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Homework 2

Quantifier Elimination

Consider a fragment of Presburger arithmetic where atomic formulas are equalities or inequalities of the form , for arbitrary integer variables and arbitrary constants .

F ::= A | (F&F) | (F|F) | ~F | ALL v.F | EX v.F
A ::= v=v | v + K ≤ v
K ::= ... -2 | -1 | 0 | 1 | 2 | ...
v ::= x | y | z | ...  

Verify whether this language admits quantifier elimination.

• If it does admit quantifier-elimination, prove that this is the case by describing this algorithm informally, but precisely. The algorithm should take a formula of the form Qx.F where Q is a quantifier and F is quantifier-free, and it should eliminate the quantifier.
• If it does not admit quantifier elimination, give an example formula that you believe does not have a corresponding equivalent quantifier-free formula and describe constructs that you need to add to make quantifier elimination possible.

The basic ideas described in the class for dense linear orders should suffice to do this problem, but you need to change and adapt them to make them work for the ordering on integers. You can read the following papers to help you construct the proof, but cannot just say that the result follows from e.g. quantifier elimination of Presburger arithmetic. Indeed, the question is whether quantifier elimination is possible in this simpler language and not in the language of general Presburger arithmetic.

For in depth understanding you can also read references in there, in particular the relevant Wilfrid Hodges model theory book sections.

Hint: You should be able to reduce the problem to reasoning about conjunctions and generate a disjunction over total orders over terms of form v+c. Alternatively, you may be able to use some ideas of Fourier-Motzkin elimination, but it is not necessary for this problem to have an efficient algorithm, only an algorithm that works in principle.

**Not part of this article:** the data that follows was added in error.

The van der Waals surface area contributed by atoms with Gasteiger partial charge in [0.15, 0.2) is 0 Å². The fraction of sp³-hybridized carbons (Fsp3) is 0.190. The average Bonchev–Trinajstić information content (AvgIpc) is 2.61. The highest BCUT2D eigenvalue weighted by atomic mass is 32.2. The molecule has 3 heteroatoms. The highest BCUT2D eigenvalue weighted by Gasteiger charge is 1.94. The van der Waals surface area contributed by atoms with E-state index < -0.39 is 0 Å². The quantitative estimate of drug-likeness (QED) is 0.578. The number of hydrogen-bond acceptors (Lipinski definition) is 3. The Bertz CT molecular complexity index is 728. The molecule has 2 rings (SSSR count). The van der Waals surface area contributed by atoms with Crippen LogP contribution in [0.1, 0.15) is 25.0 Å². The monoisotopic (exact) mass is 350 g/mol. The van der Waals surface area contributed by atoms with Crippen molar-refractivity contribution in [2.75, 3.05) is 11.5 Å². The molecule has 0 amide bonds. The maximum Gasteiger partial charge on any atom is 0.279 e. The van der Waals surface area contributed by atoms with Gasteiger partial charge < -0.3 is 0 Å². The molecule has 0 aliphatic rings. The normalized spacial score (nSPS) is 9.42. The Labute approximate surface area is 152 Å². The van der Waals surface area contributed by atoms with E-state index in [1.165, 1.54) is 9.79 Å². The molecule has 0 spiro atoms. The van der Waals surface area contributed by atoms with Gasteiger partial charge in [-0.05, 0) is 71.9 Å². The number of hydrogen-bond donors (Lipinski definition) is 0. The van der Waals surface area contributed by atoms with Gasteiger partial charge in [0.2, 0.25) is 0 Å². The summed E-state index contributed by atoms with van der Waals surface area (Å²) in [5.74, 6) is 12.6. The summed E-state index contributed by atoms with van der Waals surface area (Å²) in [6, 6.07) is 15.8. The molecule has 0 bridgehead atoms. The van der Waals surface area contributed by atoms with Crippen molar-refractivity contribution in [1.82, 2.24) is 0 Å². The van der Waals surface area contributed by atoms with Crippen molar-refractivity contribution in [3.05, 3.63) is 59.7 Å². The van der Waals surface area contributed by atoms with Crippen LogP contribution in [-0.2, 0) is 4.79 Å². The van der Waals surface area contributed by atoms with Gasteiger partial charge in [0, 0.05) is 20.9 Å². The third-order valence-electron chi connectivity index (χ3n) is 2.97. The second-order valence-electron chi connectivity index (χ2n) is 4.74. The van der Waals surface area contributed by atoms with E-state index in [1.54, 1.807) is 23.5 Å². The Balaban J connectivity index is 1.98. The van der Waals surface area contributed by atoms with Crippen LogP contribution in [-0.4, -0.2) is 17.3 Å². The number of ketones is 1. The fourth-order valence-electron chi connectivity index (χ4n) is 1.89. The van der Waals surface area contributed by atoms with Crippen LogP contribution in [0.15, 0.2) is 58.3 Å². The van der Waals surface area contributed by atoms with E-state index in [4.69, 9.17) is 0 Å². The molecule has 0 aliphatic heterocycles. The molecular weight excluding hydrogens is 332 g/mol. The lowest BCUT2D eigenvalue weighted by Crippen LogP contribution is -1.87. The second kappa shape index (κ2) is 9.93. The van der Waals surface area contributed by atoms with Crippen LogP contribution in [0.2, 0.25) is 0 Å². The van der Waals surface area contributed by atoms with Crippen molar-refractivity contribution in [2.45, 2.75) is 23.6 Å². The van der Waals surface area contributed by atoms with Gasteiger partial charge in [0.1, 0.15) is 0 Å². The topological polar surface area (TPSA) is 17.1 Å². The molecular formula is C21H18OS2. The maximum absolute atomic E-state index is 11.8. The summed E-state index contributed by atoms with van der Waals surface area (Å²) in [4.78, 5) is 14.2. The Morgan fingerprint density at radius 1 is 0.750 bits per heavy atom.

Verification condition generator

1. Implement a verification condition generator that takes abstract syntax trees of the following form

S ::= (v=T)
| assume(F)
| assert(F)
| havoc(v,...,v)
| S ; S
| while [inv F] (F) { S }
| if (F) { S } else { S }
T ::= T+T | T-T | K*T | v | K
A ::= T=T | T < T | True | False
F ::= A | (F&F) | (F|F) | ~F | ALL v.F | EX v.F
K ::= 0 | 1 | 2 | ...
v ::= x | y | z | ...

and computes a formula wp(S,F) for a given statement S and a given formula F. Here, the ASCII notation is the following:

& denotes conjunction
| denotes disjunction
ALL denotes universal quantifier
EX denotes existential quantifier

This notation corresponds to a fragment of the language of the Isabelle theorem prover, as well as the Jahob system.

The notation for while loop indicates that all loops have supplied loop invariants.

You do not need to build a parser for programs and formulas for this exercise, but it may make the testing of your implementation easier.

To make sure that you correctly avoid accidental variable capture, one of the many tests for your program should be the following 4 line sequence of commands:

x = 0;
y = x + 3;
havoc(x);
assert (y=3);

2. Given a statement S, compute wp(S,true) using the part 1, and pretty print it as a string conforming to the above grammar. Test your program on

• two input programs that generate valid formulas
• two input programs that generate invalid formulas

Try using the Isabelle theorem prover or formDecider in the Jahob system to prove the validity of the printed formulas and describe your experience.